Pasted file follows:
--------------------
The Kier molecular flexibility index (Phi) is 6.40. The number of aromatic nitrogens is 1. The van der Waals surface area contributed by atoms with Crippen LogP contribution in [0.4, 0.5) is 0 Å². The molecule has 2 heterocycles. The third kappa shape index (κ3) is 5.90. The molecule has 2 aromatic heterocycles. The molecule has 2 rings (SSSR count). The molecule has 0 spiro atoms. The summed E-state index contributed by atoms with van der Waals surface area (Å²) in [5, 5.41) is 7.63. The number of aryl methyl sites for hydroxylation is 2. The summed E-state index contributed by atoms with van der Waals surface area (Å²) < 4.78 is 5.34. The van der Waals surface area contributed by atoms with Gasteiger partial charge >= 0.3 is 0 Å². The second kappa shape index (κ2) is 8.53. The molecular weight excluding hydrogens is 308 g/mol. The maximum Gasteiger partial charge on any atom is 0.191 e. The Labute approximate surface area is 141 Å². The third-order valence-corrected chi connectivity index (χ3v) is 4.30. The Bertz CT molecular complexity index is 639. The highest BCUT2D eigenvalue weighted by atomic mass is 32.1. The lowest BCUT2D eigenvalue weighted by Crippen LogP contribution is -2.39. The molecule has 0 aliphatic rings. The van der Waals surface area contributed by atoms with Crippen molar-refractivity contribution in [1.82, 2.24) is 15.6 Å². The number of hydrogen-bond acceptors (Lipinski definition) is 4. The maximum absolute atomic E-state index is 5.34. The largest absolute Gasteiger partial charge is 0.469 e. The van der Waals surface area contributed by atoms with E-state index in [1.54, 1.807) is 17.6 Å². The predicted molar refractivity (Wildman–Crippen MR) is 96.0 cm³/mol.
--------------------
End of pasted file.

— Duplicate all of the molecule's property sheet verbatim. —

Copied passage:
The Kier molecular flexibility index (Phi) is 6.40. The number of aromatic nitrogens is 1. The van der Waals surface area contributed by atoms with Crippen LogP contribution in [0.4, 0.5) is 0 Å². The molecule has 2 heterocycles. The third kappa shape index (κ3) is 5.90. The molecule has 2 aromatic heterocycles. The molecule has 2 rings (SSSR count). The molecule has 0 spiro atoms. The summed E-state index contributed by atoms with van der Waals surface area (Å²) in [5, 5.41) is 7.63. The number of aryl methyl sites for hydroxylation is 2. The summed E-state index contributed by atoms with van der Waals surface area (Å²) < 4.78 is 5.34. The van der Waals surface area contributed by atoms with Gasteiger partial charge >= 0.3 is 0 Å². The second kappa shape index (κ2) is 8.53. The molecular weight excluding hydrogens is 308 g/mol. The maximum Gasteiger partial charge on any atom is 0.191 e. The Labute approximate surface area is 141 Å². The third-order valence-corrected chi connectivity index (χ3v) is 4.30. The Bertz CT molecular complexity index is 639. The highest BCUT2D eigenvalue weighted by atomic mass is 32.1. The lowest BCUT2D eigenvalue weighted by Crippen LogP contribution is -2.39. The molecule has 0 aliphatic rings. The van der Waals surface area contributed by atoms with Crippen molar-refractivity contribution in [1.82, 2.24) is 15.6 Å². The number of hydrogen-bond acceptors (Lipinski definition) is 4. The maximum absolute atomic E-state index is 5.34. The largest absolute Gasteiger partial charge is 0.469 e. The van der Waals surface area contributed by atoms with E-state index in [1.54, 1.807) is 17.6 Å². The predicted molar refractivity (Wildman–Crippen MR) is 96.0 cm³/mol.